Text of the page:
92% of the participants understood IC rather as an ongoing process than a one-time event; no therapist rejected this completely (see Table 4). There were no significant differences between the different subgroups in this regard. Also, the assumption that the patient's expectations could be influenced by the IC was agreed to by most participants with 79% answering “rather agree” or “fully agree” and only 4% rejecting it rather or completely (see Table 4). The responses did not differ significantly between the individual subgroups. Addressing potential risks and treatment alternatives were both agreed to by 74% of the respondents (see Table 4). This assessment did not differ significantly according to gender, setting, patient group, age, or postgraduate training status. The statement whether IC could help in the understanding of the disorder did not give a clear picture: 35% of the respondents chose the answer option "neutral" or "no answer" (see Table 4). There was no significant difference between the subgroups. 86% of the respondents rather or fully agreed to having enough liberty in their daily practice to implement IC as they see fit (see Table 4). However, there were significant differences depending on the setting, postgraduate training status, and age. Outpatient therapists assessed their liberty to implement IC as they see fit as significantly greater than in-patient practitioners (d = 0.66; 95% CI [0.28, 1.04]). The same applied to therapists who had completed postgraduate training compared with those who were currently still in postgraduate training (d = 0.38; 95% CI [0.06], 0.71) and to the older age category compared to the younger (d = 0.41; 95% CI [0.07, 0.75]). When it comes to sufficient time resources to implement IC as they see fit, most therapists indicated to have enough time (76%) (see Table 4). 14%, on the other hand, did less or not at all agree thus stating that they did not have sufficient time resources to implement IC as they see fit. There were also significant differences in this item depending on the setting, level of postgraduate training, and age. Outpatient psychotherapists stated that they had significantly more time resources at their disposal for implementing IC as they see fit than those working in inpatient settings (d = 0.98; 95% CI [0.59, 1.37]). The same was true for therapists who are board-certified compared to participants in postgraduate training (d = − 0.63; 95% CI [− 0.71, − 0.06]) and for the older age group compared to the younger one (d = 0.66; 95% CI [0.32, 1.01]) (see Table 4).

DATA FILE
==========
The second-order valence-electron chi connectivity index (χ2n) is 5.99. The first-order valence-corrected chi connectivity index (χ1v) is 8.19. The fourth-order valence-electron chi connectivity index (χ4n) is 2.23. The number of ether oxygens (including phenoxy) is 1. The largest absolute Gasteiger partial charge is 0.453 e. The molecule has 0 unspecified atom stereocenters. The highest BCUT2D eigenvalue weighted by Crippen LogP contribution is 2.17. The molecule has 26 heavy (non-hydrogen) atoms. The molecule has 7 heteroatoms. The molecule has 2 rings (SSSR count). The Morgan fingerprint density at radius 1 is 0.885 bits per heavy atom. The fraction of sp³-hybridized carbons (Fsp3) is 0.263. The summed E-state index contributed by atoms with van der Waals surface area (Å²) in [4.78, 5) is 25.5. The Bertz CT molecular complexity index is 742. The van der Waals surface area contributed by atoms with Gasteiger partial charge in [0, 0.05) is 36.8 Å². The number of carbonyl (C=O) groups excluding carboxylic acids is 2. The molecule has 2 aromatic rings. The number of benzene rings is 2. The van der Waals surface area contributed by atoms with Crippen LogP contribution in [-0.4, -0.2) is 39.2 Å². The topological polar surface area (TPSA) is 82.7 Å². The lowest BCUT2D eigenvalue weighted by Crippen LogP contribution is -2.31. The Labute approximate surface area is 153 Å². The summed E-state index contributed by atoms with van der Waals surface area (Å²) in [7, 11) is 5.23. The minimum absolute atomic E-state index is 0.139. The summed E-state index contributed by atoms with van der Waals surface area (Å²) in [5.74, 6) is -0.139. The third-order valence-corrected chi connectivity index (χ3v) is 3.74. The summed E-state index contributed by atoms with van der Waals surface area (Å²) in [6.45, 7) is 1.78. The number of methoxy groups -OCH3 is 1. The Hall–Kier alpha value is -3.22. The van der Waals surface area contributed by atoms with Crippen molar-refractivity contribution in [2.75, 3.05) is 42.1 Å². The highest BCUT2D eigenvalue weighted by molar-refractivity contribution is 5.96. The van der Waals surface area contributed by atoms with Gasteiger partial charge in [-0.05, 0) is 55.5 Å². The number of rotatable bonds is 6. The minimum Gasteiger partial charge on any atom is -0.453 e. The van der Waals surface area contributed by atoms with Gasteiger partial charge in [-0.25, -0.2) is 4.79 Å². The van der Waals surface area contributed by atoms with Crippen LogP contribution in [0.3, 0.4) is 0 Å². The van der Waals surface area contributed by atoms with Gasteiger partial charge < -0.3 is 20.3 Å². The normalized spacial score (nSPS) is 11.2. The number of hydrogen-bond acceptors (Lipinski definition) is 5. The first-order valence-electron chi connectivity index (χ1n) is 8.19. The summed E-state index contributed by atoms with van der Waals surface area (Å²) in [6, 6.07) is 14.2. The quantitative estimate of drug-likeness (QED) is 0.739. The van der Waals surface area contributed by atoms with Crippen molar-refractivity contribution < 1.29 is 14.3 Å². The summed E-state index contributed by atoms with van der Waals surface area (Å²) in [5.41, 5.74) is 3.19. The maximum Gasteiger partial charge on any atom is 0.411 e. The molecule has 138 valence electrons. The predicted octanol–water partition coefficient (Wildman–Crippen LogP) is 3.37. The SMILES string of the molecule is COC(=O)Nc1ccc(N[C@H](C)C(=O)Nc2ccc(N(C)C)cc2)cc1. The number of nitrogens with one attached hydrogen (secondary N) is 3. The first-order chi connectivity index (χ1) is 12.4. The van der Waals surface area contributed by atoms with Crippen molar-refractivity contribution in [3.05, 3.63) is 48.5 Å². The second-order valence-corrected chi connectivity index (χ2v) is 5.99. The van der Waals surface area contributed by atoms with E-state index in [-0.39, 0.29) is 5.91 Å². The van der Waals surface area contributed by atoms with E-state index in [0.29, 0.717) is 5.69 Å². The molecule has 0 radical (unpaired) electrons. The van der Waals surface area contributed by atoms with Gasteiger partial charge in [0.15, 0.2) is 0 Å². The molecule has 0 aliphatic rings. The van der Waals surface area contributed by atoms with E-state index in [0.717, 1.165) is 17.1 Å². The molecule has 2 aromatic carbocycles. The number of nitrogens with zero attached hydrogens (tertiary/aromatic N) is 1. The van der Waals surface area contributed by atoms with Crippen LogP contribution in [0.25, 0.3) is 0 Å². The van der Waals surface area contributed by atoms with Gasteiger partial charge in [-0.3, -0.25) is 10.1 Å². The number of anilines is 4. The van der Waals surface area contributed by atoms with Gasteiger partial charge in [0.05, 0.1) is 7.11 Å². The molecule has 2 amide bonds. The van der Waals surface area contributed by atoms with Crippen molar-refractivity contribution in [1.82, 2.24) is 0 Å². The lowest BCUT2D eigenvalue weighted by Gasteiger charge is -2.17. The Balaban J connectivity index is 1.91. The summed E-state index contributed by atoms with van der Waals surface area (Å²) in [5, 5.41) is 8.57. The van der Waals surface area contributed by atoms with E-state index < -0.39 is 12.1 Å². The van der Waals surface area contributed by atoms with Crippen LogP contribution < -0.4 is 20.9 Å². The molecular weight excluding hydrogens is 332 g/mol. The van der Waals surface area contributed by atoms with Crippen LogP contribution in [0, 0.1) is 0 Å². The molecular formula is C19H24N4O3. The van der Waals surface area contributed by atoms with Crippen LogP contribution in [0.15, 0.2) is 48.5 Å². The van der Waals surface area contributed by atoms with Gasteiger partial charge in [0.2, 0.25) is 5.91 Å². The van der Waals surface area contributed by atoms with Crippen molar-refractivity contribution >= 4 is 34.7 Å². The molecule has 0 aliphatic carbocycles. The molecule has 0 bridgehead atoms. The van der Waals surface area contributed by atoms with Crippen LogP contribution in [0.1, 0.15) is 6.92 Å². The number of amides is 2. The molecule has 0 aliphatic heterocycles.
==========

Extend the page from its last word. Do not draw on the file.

55% of the participants didn’t agree at all or rather not agreed with the statement that the mode of action of psychotherapy must be individually experienced and cannot be explained in advance whereas 37% of the therapists rather or fully agreed. The responses did not differ significantly between the different subgroups (see Table 4).